Coworking Cafes – The Next Big Thing?
A new generation Coworking spaces are coming up. Cafes that operate as coworking spaces in the day and as a pub or a fine dine during the night. A win-win for both the customer as well as the hoteliers.
By Varun Singh
Coworking spaces are forcing people to rethink. With the changing dynamics, it is imperative that cafes remain upbeat, creative and ahead of the pack. Their new-age millennial customers are also constantly looking for more. This has given rise to the co-working culture in coffee bars or cafes, leading to a stupendous rise in the number of not only the usual coffee chains but also concept cafes or bistros across cities.
To keep their business afloat, cafes are continuously re-strategizing their business and need to be at their creative best. “For instance, in Delhi, cafes such as Social Offline and Flyp@MTV were regular cafes wherein around 45-50% of the seats remained vacant during the day. They have now reinvented themselves and not only turned their establishments into café-cum-coworking hubs but also transformed into full-blown bars later in the evening,” says a report by Anarock Property Consultants.
This strategy adroitly wires into the quintessential millennial ethos of working hard and partying harder. It is the time-honoured formula of maximum utilization of existing resources with an aggressively creative twist.
The widespread opportunities for such reinvention also help them to re-establish their brands. From mere hang-out joints, many cafes are becoming hubs where the millennials work from, with the perfect chill ambience, hi-tech facilities and free Wi-fi – with the added benefit of F&B, which enables them to stretch their working hours painlessly and in style.
Anuj Kejriwal, MD & CEO – ANAROCK Retail, “Rising real estate rentals, diminishing brand loyalty among millennials and rising operating costs in metros have been brewing trouble for innumerable cafes operating across India. Unable to survive the heat, many coffee shops are compelled to shut shop within 18 months into the business.”
He further added, “For instance, rentals – as a percentage of operating costs – have nearly doubled in the last few years eating away almost 15-20% of their overall revenue on an average – in prime locales, they can go as high as 25%. To make matters worse, the rise of tea bars such as Chai Point and Chaayos is also eating into the traditional coffee-led café segment.”
|Retail rentals across prominent localities in Mumbai & Delhi|
|Micro Market||Avg. Rentals INR/Sq. ft. (2014)||Avg. Rentals INR /Sq. ft. (2019)||% Change|
|Fun Republic- Andheri West||155||300||94%|
|South Ex- Delhi||450||800||78%|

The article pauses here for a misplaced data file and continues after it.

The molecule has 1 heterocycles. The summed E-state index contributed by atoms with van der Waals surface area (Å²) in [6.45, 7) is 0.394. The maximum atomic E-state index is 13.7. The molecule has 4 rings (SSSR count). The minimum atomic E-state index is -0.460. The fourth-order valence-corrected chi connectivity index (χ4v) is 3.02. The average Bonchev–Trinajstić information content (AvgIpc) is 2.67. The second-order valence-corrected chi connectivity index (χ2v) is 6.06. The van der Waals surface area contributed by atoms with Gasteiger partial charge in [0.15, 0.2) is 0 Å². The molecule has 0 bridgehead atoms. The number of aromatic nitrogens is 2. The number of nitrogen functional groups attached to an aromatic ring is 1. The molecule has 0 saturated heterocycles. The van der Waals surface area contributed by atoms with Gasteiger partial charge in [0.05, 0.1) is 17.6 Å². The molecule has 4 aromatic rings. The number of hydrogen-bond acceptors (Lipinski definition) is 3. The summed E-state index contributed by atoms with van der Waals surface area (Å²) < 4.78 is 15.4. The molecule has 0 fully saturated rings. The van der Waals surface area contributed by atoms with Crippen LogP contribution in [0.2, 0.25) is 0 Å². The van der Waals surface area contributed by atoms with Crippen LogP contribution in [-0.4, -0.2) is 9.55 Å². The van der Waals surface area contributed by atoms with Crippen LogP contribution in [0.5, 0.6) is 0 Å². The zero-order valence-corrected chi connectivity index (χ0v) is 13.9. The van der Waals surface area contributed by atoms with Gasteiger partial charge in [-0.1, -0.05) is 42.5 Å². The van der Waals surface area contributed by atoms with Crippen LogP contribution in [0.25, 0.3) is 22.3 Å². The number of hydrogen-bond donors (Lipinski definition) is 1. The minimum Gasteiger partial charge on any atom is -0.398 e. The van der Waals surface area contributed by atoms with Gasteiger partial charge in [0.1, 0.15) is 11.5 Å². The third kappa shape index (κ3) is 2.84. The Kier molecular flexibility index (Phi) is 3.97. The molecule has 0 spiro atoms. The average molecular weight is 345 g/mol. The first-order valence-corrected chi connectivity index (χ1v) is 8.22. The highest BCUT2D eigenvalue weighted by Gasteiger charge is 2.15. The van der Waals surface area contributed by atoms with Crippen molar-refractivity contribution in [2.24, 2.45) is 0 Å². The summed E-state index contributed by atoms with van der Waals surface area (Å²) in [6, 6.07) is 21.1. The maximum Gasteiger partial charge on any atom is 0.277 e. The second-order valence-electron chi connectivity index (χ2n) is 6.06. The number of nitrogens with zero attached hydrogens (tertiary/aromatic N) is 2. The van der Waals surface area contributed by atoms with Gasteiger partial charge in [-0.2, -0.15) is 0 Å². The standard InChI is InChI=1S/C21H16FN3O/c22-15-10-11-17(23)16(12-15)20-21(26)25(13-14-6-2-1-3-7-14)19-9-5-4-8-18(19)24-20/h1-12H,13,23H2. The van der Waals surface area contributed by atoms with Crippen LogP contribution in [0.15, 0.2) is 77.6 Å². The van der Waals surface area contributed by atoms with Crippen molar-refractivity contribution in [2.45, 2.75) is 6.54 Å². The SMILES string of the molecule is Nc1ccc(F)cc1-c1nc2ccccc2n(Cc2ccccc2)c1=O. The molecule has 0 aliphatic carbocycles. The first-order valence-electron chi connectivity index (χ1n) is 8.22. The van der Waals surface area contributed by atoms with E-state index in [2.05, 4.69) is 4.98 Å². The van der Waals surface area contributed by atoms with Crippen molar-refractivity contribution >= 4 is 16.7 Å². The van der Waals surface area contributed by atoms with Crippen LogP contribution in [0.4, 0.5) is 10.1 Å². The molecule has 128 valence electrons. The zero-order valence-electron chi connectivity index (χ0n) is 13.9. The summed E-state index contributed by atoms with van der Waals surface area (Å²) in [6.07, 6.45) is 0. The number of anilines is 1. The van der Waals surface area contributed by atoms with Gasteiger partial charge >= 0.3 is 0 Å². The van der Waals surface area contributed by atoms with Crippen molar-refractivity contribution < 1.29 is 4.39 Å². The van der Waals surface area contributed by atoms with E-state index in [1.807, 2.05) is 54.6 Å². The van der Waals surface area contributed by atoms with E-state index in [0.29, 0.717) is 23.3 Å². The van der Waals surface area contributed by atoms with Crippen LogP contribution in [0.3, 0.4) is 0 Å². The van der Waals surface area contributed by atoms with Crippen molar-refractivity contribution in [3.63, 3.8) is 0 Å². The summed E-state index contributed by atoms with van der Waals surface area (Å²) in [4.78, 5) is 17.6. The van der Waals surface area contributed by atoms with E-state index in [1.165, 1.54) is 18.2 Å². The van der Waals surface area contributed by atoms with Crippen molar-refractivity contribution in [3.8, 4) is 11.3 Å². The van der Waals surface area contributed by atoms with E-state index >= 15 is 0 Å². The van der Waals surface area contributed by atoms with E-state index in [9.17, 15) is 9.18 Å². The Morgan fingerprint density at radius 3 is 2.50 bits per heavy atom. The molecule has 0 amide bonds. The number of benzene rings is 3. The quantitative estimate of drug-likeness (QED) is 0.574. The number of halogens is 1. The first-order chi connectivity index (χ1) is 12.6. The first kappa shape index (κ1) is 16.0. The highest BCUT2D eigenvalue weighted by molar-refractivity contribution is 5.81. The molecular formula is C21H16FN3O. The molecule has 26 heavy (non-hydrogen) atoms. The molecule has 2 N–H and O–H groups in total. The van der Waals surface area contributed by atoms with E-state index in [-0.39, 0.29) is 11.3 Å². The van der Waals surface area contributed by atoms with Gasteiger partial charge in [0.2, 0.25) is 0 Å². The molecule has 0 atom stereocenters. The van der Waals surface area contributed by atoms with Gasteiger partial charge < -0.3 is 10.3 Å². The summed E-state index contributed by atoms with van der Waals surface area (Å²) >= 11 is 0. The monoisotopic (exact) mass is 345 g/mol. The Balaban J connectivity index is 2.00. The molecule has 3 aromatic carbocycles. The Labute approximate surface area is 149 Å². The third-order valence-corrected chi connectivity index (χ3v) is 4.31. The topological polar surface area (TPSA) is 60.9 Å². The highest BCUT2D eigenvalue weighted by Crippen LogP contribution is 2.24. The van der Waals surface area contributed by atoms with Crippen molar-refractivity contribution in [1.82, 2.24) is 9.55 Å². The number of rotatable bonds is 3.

|Khan Market- Delhi||700||1300||86%|
Source: ANAROCK Research
It may sound easy, but it isn’t an Easy Transition, hence some points to ponder upon.
For cafés, this would appear to be a highly commendable capacity planning strategy. However, achieving such a metamorphosis is not as easy as one may think. There are several challenges to achieving successful conversion:
Space constraints – For many cafes, transforming into co-working hubs will require additional space – and scaling up is not always feasible, especially in the CBD and SBD areas where cafés invariably strive to operate in.
Location – The success of this new formula also depends on the location of the property. For a co-working space to operate with a minimum vacancy, the location of the centre/cafe must be prime. ANAROCK research indicates that co-working centres located in CBD areas have the least vacancy, while those in less central areas fail to attract footfalls.
Significantly higher investments – Such cafes will have to invest a lot more than in mere swankiness. Tech-savvy millennials want to work out of completely technologically-enabled facilities offering both wired and non-wired internet connectivity, as well as state-of-art infrastructure.
Parking – Garden-variety cafes can operate without a lot of reserved parking spaces as they tend to depend significantly on walk-in customers in the immediate neighbourhood. However, the game gets real when they transition into coworking – they need more parking spaces if they want to increase their base of working professionals.
Operating permits – The licenses for setting up a café (health trade, F&B, playing music/video, etc.) are already tedious to obtain. If an establishment wants to turn itself into a cafe-cum-coworking hub, it will need to get additional permits since these are in a way similar to office spaces.
Cybersecurity – There will be a considerable onus on ensuring safety and also cybersecurity within the premises because co-working exposes a business to several risks. For companies dealing with high volumes of confidential data, sharing space with external places such as cafes can be potentially challenging. Today, cybersecurity is a major strategic challenge for any organisation, and café-cum-coworking spaces must invest in reducing this risk.
‘Coworking cafes’ can be the ideal launchpad for start-ups – but eventually, such firms will require more professional, formal, secure and safe business environment at a reasonable cost. Cafes with co-working options are essentially informal spaces where one can begin the journey. However, as their business progresses, more organized and dedicated coworking spaces are logically the next level for any start-up – of course, at a higher cost.